The worst sin towards our fellow creatures is not to hate them, but to be indifferent to them, that’s the essence of inhumanity. – George Bernard Shaw
Hi! I’m Muriel and I’ve been fostering cats and kittens since May 2003, initially for a Cork-based animal welfare organisation, and for several organisations since, including AHAR, Kerry KLAWS, RAWR, SNIP, WCAWG (and not forgetting Animal Advocacy). I’m based in Bantry, West Cork, Ireland.
Some Chapters in Our History
Through my adult life, when work took up most of my time, I joined animal welfare organisations (amongst others) and donated money, rather than donating time. I always neutered my animal companions, and took them to the vets when they were ill, just like my mum taught me, and I would never walk past an animal in need. But I didn’t really get involved in animal welfare till I came to Ireland and Shapoloh was dumped on my doorstep.
Early in 2007 I lived in a terraced house in Bantry town with three resident cats (all rescued) and varying numbers of foster cats and kittens. Around then, Jennifer Carroll, the veterinary assistant for our local vet, Fachtna Collins, joined me in my fostering endeavours, helping with medication and kitten management generally.
Mid 2007, Jenni & I started a Trap Neuter Return (TNR) program in West Cork. This involves moving into feral and semi-feral cat populations, trapping the adults, neutering them and releasing them back into their population once they’ve recovered from the operation. Often it involves neutering colonies that have developed because private individuals haven’t neutered their domestic cat.
Until we started TNR I’d just fostered 2 to 4 kittens or one family at a time. When we started TNR we came across kittens in every cat population that we couldn’t simply just leave – apart from anything else they would grow up and continue producing kittens, which would pretty much defeat the purpose. If that wasn’t a good enough reason the state of some of the kittens we found was appalling – see Titan‘s pic on the right.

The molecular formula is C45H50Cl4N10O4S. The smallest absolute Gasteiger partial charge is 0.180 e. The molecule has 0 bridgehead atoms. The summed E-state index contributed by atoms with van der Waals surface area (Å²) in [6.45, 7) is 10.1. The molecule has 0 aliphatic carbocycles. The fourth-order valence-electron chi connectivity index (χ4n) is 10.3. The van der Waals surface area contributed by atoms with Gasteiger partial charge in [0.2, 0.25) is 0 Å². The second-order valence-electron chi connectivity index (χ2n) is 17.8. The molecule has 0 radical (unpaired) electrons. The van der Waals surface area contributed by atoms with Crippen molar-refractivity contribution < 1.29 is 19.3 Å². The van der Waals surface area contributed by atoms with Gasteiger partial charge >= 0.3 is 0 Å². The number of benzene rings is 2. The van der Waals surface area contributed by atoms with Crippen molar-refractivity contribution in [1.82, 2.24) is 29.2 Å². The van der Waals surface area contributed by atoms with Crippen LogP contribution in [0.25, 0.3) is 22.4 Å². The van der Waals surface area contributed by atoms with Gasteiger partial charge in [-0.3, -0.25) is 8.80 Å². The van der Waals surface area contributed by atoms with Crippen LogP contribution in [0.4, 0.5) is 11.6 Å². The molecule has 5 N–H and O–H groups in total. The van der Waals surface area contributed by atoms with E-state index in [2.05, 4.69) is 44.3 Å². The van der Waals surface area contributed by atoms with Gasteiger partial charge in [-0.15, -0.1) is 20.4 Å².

So, in 2007, I ended up with 25 cats and kittens at one point. And I had to reorganise a bit. I used one room to keep ill or new kittens separate and the bathroom could also take a couple of kittens that need isolated from the rest. Apart from that they all ran round loose in the house and, once they figured out the cat flap, the garden too. It wasn’t ideal but there was nowhere else for them to go!
Towards the end of 2007, Filament brought Feline Leukemia (FeLV) into the house and Shapoloh, a permanent resident, contracted it. We couldn’t carry on introducing kittens without an isolation period and we renovated three bedrooms into kitten sanctuaries, sectioned off from the rest of the house. At the same time Jenni was able to house outdoor rescue cats and kittens in sheds designed for that purpose in her back garden.
The autumn of 2008 cursed us with Feline Infectious Enteritis (FIE) and we’ll have to fumigate and review our working (voluntary?) practice before we can take any more kittens into my place.
Prime examples are, (see picture, from left to right): Duchess, at about 6 months of age, wandered into a house up the road from me and tried to take up residence – the householder knew I’d taken in cats in the past and appeared on my doorstep with her. I rescued Crusty from a house I used to visit regularly – of 3 adult cats and 4 litters of kittens he is the only known survivor. Shapoloh was dumped outside my old house at 5 weeks old. Right on a busy main road. They’re all lucky to be alive. For one reason or another they all ended up taking up permanent residence here.
Nearly every kitten & cat that has arrived at my house has a belly fat with worms (in contrast with their undernourished, skeletal body), is riddled with fleas and ear mites and, more often than not, can barely see for some kind of eye infection or other. Adult males are also usually raggedy with torn ears, patches of fur missing and/or numerous scratches from fighting. What breaks my heart is it only takes a few days to see an improvement and often the animal appears completely healthy and cared for after just a few weeks. Kittens we think are only 5 weeks old when they arrive blossom and have growth spurts which leave me wondering if they’re actually several weeks older. Males we neuter are much less aggressive and will live longer as a result. Neutered females also live longer – and won’t have to cope with scavenging for food for litter after litter that, despite their efforts, end up dying before maturity.